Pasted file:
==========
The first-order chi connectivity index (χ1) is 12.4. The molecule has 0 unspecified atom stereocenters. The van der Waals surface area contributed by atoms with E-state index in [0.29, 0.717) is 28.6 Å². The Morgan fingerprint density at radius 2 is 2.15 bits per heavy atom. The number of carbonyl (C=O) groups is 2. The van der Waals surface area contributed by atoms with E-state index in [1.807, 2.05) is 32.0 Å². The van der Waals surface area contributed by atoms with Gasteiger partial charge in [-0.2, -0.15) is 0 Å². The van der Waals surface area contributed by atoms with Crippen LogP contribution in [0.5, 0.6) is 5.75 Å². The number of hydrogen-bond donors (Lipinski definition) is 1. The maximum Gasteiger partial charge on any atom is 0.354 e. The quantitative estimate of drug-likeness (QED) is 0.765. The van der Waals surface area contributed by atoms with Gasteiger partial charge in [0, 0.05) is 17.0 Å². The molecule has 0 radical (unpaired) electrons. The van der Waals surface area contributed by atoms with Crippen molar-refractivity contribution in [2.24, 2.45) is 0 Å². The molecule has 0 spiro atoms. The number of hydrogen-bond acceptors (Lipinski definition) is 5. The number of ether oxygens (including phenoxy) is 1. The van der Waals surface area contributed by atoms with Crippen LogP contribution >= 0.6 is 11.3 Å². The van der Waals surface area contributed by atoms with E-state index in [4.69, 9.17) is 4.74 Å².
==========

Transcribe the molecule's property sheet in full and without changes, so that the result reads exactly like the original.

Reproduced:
The first-order chi connectivity index (χ1) is 12.4. The molecule has 0 unspecified atom stereocenters. The van der Waals surface area contributed by atoms with E-state index in [0.29, 0.717) is 28.6 Å². The Morgan fingerprint density at radius 2 is 2.15 bits per heavy atom. The number of carbonyl (C=O) groups is 2. The van der Waals surface area contributed by atoms with E-state index in [1.807, 2.05) is 32.0 Å². The van der Waals surface area contributed by atoms with Gasteiger partial charge in [-0.2, -0.15) is 0 Å². The van der Waals surface area contributed by atoms with Crippen LogP contribution in [0.5, 0.6) is 5.75 Å². The number of hydrogen-bond donors (Lipinski definition) is 1. The maximum Gasteiger partial charge on any atom is 0.354 e. The quantitative estimate of drug-likeness (QED) is 0.765. The van der Waals surface area contributed by atoms with Gasteiger partial charge in [0, 0.05) is 17.0 Å². The molecule has 0 radical (unpaired) electrons. The van der Waals surface area contributed by atoms with Crippen molar-refractivity contribution in [2.24, 2.45) is 0 Å². The molecule has 0 spiro atoms. The number of hydrogen-bond acceptors (Lipinski definition) is 5. The number of ether oxygens (including phenoxy) is 1. The van der Waals surface area contributed by atoms with Crippen LogP contribution >= 0.6 is 11.3 Å². The van der Waals surface area contributed by atoms with E-state index in [4.69, 9.17) is 4.74 Å².